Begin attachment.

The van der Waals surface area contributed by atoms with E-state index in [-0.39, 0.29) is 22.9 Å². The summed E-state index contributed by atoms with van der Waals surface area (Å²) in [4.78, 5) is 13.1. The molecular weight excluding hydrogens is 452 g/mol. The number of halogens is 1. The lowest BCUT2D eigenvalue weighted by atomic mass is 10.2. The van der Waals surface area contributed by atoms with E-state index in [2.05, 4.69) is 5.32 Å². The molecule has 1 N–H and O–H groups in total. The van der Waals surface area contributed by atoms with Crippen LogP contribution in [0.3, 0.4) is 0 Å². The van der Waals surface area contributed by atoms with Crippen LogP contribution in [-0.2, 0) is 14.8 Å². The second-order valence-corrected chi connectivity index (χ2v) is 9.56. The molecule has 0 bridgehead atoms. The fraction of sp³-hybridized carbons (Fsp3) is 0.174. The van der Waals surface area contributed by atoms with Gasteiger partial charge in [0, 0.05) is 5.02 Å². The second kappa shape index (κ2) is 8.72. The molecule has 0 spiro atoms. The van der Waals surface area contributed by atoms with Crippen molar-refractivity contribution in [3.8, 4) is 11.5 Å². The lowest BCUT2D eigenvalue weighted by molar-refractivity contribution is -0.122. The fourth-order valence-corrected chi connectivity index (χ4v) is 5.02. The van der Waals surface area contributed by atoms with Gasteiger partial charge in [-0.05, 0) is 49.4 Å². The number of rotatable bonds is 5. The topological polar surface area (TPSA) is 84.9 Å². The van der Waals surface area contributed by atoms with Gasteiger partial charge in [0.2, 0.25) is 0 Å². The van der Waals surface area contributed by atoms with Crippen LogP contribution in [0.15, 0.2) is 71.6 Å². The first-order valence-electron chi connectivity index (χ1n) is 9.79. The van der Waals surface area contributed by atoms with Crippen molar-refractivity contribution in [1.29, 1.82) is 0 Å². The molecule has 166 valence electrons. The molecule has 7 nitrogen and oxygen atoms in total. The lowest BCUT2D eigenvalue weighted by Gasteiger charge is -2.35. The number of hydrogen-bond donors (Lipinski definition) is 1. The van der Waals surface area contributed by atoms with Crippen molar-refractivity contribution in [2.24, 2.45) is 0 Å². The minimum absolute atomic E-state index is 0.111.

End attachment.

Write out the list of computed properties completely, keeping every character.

The van der Waals surface area contributed by atoms with E-state index in [-0.39, 0.29) is 22.9 Å². The summed E-state index contributed by atoms with van der Waals surface area (Å²) in [4.78, 5) is 13.1. The molecular weight excluding hydrogens is 452 g/mol. The number of halogens is 1. The lowest BCUT2D eigenvalue weighted by atomic mass is 10.2. The van der Waals surface area contributed by atoms with E-state index in [2.05, 4.69) is 5.32 Å². The molecule has 1 N–H and O–H groups in total. The van der Waals surface area contributed by atoms with Crippen LogP contribution in [0.3, 0.4) is 0 Å². The van der Waals surface area contributed by atoms with Crippen LogP contribution in [-0.2, 0) is 14.8 Å². The second-order valence-corrected chi connectivity index (χ2v) is 9.56. The molecule has 0 bridgehead atoms. The fraction of sp³-hybridized carbons (Fsp3) is 0.174. The van der Waals surface area contributed by atoms with Gasteiger partial charge in [0, 0.05) is 5.02 Å². The second kappa shape index (κ2) is 8.72. The molecule has 0 spiro atoms. The van der Waals surface area contributed by atoms with Crippen molar-refractivity contribution in [3.8, 4) is 11.5 Å². The lowest BCUT2D eigenvalue weighted by molar-refractivity contribution is -0.122. The fourth-order valence-corrected chi connectivity index (χ4v) is 5.02. The van der Waals surface area contributed by atoms with Gasteiger partial charge in [-0.05, 0) is 49.4 Å². The number of rotatable bonds is 5. The topological polar surface area (TPSA) is 84.9 Å². The van der Waals surface area contributed by atoms with Gasteiger partial charge in [0.2, 0.25) is 0 Å². The van der Waals surface area contributed by atoms with Crippen LogP contribution in [0.15, 0.2) is 71.6 Å². The first-order valence-electron chi connectivity index (χ1n) is 9.79. The van der Waals surface area contributed by atoms with Crippen molar-refractivity contribution in [1.29, 1.82) is 0 Å². The molecule has 166 valence electrons. The molecule has 7 nitrogen and oxygen atoms in total. The lowest BCUT2D eigenvalue weighted by Gasteiger charge is -2.35. The number of hydrogen-bond donors (Lipinski definition) is 1. The van der Waals surface area contributed by atoms with Crippen molar-refractivity contribution in [2.24, 2.45) is 0 Å². The minimum absolute atomic E-state index is 0.111.